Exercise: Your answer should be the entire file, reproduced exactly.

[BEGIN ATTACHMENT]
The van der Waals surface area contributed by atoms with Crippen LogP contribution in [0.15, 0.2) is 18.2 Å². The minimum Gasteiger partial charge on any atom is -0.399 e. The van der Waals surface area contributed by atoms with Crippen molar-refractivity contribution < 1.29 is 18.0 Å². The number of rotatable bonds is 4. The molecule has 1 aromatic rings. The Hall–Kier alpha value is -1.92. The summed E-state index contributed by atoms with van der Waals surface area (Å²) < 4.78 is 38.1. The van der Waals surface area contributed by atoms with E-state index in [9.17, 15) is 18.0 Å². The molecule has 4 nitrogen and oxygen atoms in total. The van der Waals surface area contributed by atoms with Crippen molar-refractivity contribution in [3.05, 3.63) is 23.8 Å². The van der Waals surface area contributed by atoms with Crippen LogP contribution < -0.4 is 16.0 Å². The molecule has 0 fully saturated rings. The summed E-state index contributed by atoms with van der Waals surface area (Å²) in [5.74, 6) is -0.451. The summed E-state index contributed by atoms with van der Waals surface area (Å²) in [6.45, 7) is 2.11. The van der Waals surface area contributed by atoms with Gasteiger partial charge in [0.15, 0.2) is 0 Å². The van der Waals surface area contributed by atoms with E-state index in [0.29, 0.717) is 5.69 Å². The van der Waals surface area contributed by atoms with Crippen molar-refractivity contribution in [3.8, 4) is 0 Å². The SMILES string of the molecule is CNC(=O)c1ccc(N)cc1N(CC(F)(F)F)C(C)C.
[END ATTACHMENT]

The van der Waals surface area contributed by atoms with Crippen LogP contribution in [0.15, 0.2) is 18.2 Å². The minimum Gasteiger partial charge on any atom is -0.399 e. The van der Waals surface area contributed by atoms with Crippen molar-refractivity contribution < 1.29 is 18.0 Å². The number of rotatable bonds is 4. The molecule has 1 aromatic rings. The Hall–Kier alpha value is -1.92. The summed E-state index contributed by atoms with van der Waals surface area (Å²) < 4.78 is 38.1. The van der Waals surface area contributed by atoms with E-state index in [9.17, 15) is 18.0 Å². The molecule has 4 nitrogen and oxygen atoms in total. The van der Waals surface area contributed by atoms with Crippen molar-refractivity contribution in [3.05, 3.63) is 23.8 Å². The van der Waals surface area contributed by atoms with Crippen LogP contribution < -0.4 is 16.0 Å². The molecule has 0 fully saturated rings. The summed E-state index contributed by atoms with van der Waals surface area (Å²) in [5.74, 6) is -0.451. The summed E-state index contributed by atoms with van der Waals surface area (Å²) in [6.45, 7) is 2.11. The van der Waals surface area contributed by atoms with Gasteiger partial charge in [0.15, 0.2) is 0 Å². The van der Waals surface area contributed by atoms with E-state index in [0.29, 0.717) is 5.69 Å². The van der Waals surface area contributed by atoms with Crippen molar-refractivity contribution in [3.8, 4) is 0 Å². The SMILES string of the molecule is CNC(=O)c1ccc(N)cc1N(CC(F)(F)F)C(C)C.